New member Sam Farraway signs the Roll of the House and the Council passes bills concerning electoral funding, payment of fines and online gambling.
Welcome to our new member – Sam Farraway
At the start of the sitting day our new member, Sam Farraway, who was elected at a joint sitting of the two Houses last week, took the pledge of loyalty and signed the Roll of the House.
The bill, which was introduced by Minister Harwin in the last sitting week, implements reforms recommended by the Parliament’s cross-party Joint Standing Committee on Electoral Matters from the 56th Parliament, including eight different expenditure cap bands for candidates in local government elections to further distinguish between local government areas and wards of different population sizes. The bill also contains provisions regarding caps for mayoral and third party campaigns.
During the second reading debate members spoke in support of the bill and commended the work of the Joint Standing Committee and the former member and Chair of the committee, Dr Peter Phelps. The bill was supported by the House and forwarded to the Assembly for concurrence.
The bill, also introduced by Minister Harwin in the last sitting week, makes a single amendment to the Electoral Funding Act 2018 to prohibit the making or acceptance of political donations in cash that exceed the value of $100.
During the second reading debate members noted that the bill would strengthen the ability of the NSW Electoral Commission to identify potential contraventions of political donation disclosure requirements and denounced the corrupt behaviour associated with cash political donations that had recently been revealed at ICAC hearings. While supporting the bill’s closing of a current loophole, members noted that there was more work to be done in reforming the overall political donation framework. The bill was supported by the House and forwarded to the Assembly for concurrence.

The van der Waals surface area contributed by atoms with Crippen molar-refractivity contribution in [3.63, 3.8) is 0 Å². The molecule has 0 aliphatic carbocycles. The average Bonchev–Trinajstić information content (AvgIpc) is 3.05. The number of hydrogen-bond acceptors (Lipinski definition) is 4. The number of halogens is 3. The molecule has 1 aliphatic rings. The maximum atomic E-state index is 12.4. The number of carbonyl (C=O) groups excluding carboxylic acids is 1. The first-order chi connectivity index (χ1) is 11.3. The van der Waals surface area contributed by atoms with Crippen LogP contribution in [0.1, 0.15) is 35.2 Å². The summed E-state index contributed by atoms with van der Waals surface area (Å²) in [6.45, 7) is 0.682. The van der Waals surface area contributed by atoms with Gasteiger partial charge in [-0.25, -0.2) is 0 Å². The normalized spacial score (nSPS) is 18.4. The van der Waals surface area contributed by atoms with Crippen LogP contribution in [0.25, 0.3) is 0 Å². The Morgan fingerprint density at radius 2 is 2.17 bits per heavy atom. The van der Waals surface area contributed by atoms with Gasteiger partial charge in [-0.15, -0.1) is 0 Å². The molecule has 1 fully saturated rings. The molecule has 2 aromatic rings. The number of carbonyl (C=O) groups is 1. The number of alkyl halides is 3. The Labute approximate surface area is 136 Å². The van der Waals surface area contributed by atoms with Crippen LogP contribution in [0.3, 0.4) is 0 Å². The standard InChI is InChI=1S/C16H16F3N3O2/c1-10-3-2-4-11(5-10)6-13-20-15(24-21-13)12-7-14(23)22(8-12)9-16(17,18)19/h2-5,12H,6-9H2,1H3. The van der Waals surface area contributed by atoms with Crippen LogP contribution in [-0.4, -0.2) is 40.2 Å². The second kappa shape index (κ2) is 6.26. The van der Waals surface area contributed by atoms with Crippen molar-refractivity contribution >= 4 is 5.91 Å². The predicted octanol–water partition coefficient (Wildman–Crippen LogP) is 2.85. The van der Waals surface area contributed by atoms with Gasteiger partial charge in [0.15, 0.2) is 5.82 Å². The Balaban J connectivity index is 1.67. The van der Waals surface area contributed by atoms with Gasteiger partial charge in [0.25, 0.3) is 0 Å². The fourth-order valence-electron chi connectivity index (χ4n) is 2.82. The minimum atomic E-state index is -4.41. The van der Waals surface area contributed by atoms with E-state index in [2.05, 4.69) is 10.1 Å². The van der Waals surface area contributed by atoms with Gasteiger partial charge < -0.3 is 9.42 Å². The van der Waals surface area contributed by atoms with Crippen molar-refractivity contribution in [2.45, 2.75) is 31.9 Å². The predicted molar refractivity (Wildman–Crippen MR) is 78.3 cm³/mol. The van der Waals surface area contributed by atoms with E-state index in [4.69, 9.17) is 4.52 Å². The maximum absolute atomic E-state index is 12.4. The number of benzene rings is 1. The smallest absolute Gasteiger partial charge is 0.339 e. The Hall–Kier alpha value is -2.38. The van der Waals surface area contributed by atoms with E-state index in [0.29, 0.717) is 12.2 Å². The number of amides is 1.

The bill seeks to regulate new forms of online betting and to restrict inducements to gamble.
Debate on the second reading of the bill resumed from the last sitting week. All members who spoke in the debate expressed support for the bill, but some members noted that further improvements should be made to address the dramatic growth in problem online gambling. The second reading was agreed to.
In committee, 10 Greens amendments were agreed to including: to double the penalty for infringements by online betting agencies; withdraw consent to directly market to a user of a betting service who has not been active on their betting account for 12 months; and clarify the requirement for users to explicitly consent to receive direct marketing from online betting agencies. The third reading of the bill was agreed to and the bill was forwarded to the Legislative Assembly with amendments.
The bill amends the Fines Act 1996 regarding the notification, review and payment of fines and the process for disputing penalty notices after enforcement.
Last Wednesday Minister Tudehope indicated that the House would not debate amendments in committee of the whole that week as the Government wanted to consult and negotiate with all parties first.
On Tuesday four Opposition amendments were agreed to in committee. This included an amendment to decrease fines by 50 per cent for people on certain government benefits to reduce adverse impacts on people experiencing financial hardship. A similar amendment moved by the Greens was not supported as members considered its scope to be too broad and would mean that all persons in receipt of a Commonwealth benefit would receive a reduction in fines. The bill was read a third time and returned to the Assembly with amendments.
The following members spoke to the adjournment debate: